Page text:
With high school seniors across the country working on applying to college, it can be stressful waiting for that first acceptance letter. Here are Kerry Magro’s thoughts on college applications, acceptances, and autism.
This guest post is from Kerry Magro, an adult with autism who has become a national speaker, best-selling author and one of the first television talk show hosts on the autism spectrum. Magro is also on the Panel of People on the Spectrum of Autism for the Autism Society. You can learn more about Kerry on Facebook and Twitter.
It can be a very tiring process to think that there’s hope for you when you hear from so many experts that you can’t do things in your life. My turning point for me, was my sophomore year of High School when our advisors began discussing with us the possibility of going to college.
I will say now that I wasn’t one of the most motivated students in the world. A year before I weighed 230 pounds, never had a girlfriend and was still struggling with making friends. Then, a breakthrough happened when to make our high school basketball team I lost 60 pounds in one summer and made the Junior Varsity team. This motivation inspired me when college started to come into discussion to face it head on.
A year later the SAT’s happened which worried me greatly because I never found a knack for taking tests. My scores came back and I ended up getting only average scores that worried my entire family. It was my parents and my decision that at that point we wanted to go on the aggressive. Along with boosting my GPA to a 3.9 I also started reaching out to as many universities that I could.
When it was done, I had applied to 15 colleges with Seton Hall, Syracuse University and Stevens Institute of Technology being in my top 3.
The day the letters started coming in we were beyond nervous. My first choice school Seton Hall University came in first to our house. It took us 3 days to open the letter but, when we finally could we realized that I had got in! Later, the next 14 letters would come in and when they did I had got accepted into all 15. Somebody wanted me. I was going to college.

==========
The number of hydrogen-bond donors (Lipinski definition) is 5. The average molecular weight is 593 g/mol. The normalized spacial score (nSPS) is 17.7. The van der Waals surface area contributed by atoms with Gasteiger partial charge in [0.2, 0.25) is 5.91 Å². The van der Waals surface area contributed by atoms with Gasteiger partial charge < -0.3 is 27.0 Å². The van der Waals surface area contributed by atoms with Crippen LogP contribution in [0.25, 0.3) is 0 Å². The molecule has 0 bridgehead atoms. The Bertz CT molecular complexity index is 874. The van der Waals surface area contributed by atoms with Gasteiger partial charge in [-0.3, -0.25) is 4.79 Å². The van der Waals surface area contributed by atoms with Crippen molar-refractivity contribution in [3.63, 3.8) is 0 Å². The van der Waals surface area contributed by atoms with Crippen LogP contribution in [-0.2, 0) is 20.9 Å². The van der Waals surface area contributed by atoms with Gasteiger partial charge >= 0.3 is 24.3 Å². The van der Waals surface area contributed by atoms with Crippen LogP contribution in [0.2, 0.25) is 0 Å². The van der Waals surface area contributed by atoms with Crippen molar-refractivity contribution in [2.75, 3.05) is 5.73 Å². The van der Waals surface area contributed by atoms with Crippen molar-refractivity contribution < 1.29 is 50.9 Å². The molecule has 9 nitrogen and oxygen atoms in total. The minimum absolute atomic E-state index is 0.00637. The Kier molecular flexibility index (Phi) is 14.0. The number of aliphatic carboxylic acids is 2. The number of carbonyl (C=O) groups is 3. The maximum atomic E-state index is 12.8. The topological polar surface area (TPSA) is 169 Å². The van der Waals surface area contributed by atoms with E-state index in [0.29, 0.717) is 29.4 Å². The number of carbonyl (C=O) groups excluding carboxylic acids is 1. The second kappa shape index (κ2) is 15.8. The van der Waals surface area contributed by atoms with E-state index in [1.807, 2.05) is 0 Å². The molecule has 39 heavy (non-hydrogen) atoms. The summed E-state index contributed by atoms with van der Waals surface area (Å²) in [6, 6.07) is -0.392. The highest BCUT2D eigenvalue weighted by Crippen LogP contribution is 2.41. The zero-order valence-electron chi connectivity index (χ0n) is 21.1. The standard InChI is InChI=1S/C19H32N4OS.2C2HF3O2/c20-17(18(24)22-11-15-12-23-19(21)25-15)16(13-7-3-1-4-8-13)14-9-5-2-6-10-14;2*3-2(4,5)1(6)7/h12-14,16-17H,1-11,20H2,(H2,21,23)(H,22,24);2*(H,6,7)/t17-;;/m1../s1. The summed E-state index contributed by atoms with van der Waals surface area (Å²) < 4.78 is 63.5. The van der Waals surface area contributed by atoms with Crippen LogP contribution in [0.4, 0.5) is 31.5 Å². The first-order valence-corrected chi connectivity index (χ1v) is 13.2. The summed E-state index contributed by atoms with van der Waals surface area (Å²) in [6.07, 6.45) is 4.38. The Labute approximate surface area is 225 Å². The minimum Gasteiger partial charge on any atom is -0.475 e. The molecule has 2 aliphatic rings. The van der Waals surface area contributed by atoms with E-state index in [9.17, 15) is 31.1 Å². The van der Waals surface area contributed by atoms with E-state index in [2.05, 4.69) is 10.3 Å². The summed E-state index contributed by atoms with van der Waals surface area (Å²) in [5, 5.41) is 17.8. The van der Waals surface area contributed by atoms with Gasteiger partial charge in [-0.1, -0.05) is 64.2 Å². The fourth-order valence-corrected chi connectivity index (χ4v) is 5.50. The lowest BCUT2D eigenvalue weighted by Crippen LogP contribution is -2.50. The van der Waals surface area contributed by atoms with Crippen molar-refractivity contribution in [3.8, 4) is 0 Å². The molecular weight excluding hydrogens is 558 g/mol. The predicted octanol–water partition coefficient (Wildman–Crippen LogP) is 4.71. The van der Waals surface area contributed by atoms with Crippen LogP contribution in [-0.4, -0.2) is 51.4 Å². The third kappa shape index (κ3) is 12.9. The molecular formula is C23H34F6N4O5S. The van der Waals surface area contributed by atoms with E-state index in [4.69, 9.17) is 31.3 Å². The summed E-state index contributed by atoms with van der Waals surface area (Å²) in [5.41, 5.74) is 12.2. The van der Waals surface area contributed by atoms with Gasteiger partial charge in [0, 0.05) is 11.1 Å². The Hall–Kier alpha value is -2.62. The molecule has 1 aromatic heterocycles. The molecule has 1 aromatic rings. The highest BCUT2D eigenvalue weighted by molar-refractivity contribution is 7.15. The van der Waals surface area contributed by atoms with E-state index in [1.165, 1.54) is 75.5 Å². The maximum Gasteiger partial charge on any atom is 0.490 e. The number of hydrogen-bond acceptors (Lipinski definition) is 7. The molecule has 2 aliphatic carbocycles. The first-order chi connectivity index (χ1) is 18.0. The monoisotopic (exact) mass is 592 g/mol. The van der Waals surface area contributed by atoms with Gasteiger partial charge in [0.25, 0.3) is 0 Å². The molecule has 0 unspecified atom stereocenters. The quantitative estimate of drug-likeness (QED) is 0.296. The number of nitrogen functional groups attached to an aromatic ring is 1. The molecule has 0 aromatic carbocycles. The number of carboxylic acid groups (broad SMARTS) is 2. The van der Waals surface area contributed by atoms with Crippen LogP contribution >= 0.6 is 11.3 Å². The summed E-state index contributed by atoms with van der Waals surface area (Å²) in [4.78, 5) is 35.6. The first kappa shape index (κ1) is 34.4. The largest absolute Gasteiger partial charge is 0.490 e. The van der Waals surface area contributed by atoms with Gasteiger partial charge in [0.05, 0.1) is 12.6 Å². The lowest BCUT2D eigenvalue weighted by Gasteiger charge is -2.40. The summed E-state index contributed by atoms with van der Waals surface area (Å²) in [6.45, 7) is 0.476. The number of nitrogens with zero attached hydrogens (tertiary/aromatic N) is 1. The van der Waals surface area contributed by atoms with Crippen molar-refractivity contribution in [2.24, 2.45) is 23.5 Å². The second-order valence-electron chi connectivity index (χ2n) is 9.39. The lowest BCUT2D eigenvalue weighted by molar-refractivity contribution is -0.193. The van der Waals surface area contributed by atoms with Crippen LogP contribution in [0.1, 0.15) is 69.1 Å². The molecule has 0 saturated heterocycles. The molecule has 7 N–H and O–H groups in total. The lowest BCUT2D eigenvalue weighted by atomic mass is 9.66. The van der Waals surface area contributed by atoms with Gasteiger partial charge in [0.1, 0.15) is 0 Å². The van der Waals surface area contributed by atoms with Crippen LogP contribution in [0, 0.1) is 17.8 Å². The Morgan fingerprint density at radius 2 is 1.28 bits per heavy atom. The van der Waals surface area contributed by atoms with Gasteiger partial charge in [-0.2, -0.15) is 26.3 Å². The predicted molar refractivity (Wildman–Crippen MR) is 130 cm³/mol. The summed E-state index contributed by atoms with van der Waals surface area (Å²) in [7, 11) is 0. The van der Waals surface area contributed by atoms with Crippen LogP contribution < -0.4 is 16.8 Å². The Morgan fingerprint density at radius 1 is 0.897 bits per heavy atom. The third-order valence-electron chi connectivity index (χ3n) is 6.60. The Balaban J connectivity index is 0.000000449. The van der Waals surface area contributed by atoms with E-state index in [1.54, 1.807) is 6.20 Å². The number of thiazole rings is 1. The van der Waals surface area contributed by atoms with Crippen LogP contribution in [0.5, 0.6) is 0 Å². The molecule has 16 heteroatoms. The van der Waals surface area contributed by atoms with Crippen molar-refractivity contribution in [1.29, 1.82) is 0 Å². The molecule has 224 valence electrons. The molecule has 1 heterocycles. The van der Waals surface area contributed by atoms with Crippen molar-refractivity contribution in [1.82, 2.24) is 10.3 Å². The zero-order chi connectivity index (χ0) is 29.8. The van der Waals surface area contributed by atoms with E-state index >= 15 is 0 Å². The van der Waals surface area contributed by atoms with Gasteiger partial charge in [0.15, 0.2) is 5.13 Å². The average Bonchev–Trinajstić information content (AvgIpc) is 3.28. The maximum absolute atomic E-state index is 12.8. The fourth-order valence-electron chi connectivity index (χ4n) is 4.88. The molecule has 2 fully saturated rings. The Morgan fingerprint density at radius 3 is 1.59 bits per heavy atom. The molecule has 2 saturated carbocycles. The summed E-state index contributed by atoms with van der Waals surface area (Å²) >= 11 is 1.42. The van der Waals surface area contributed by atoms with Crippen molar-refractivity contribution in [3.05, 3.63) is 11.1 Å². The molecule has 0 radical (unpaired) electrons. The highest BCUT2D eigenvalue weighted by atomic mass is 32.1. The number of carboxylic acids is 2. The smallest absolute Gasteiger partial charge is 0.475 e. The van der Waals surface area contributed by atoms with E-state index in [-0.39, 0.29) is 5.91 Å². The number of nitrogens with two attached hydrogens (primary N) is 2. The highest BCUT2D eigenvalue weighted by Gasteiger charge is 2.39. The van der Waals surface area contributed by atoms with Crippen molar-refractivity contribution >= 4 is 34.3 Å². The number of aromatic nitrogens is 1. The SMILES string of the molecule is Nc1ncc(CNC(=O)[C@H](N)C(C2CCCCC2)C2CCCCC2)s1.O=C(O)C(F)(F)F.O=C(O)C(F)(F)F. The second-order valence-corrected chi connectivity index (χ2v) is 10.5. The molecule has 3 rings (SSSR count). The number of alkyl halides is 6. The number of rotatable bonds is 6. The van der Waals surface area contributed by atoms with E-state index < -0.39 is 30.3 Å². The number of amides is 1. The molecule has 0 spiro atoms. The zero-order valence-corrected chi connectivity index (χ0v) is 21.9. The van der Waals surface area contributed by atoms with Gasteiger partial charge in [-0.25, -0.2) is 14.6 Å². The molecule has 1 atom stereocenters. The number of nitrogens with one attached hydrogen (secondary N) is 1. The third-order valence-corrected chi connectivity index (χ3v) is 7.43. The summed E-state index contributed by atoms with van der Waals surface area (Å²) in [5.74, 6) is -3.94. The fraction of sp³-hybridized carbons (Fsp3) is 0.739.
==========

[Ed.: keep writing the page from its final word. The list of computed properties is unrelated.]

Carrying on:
15 schools and over $300,000 worth of scholarship aid later it brought a lot of things into perspective for me. From the hardships of being non-verbal till I was 2.5 to have severe sensory integration difficulties for most of my adolescence, great things were still possible on the other end. This is a goal I wish for so many people with autism. That they can grow up to go after there dreams.
Since getting accepted into Seton Hall University I’ve graduated with both my undergraduate and masters degrees and have been able to travel the country as a national speaker talking about combating bullying, succeeding in college with a learning disability, autism awareness and so much more!
I hope for those out there reading this that you know there’s hope as we learn more about autism every day. As I get ready to speak at schools this Fall I will share this message in everything I do while providing resources to help parents and educators to help their students with autism succeed.
It takes a village but we can accomplish great things together…